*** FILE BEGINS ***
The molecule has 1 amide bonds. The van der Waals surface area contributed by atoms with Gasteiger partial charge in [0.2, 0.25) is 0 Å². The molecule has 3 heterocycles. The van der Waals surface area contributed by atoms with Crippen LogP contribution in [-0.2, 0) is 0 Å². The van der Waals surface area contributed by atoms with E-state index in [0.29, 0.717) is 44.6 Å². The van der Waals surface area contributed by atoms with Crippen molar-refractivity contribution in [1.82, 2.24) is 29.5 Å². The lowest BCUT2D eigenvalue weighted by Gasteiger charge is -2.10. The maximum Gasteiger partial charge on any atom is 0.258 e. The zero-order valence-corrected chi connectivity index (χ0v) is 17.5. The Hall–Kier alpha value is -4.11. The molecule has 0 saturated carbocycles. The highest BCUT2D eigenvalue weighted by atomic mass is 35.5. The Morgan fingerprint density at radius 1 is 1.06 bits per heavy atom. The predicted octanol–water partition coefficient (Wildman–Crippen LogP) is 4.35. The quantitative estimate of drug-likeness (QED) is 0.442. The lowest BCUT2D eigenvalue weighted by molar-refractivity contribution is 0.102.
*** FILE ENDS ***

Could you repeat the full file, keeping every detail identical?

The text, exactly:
The molecule has 1 amide bonds. The van der Waals surface area contributed by atoms with Gasteiger partial charge in [0.2, 0.25) is 0 Å². The molecule has 3 heterocycles. The van der Waals surface area contributed by atoms with Crippen LogP contribution in [-0.2, 0) is 0 Å². The van der Waals surface area contributed by atoms with E-state index in [0.29, 0.717) is 44.6 Å². The van der Waals surface area contributed by atoms with Crippen molar-refractivity contribution in [1.82, 2.24) is 29.5 Å². The lowest BCUT2D eigenvalue weighted by Gasteiger charge is -2.10. The maximum Gasteiger partial charge on any atom is 0.258 e. The zero-order valence-corrected chi connectivity index (χ0v) is 17.5. The Hall–Kier alpha value is -4.11. The molecule has 0 saturated carbocycles. The highest BCUT2D eigenvalue weighted by atomic mass is 35.5. The Morgan fingerprint density at radius 1 is 1.06 bits per heavy atom. The predicted octanol–water partition coefficient (Wildman–Crippen LogP) is 4.35. The quantitative estimate of drug-likeness (QED) is 0.442. The lowest BCUT2D eigenvalue weighted by molar-refractivity contribution is 0.102.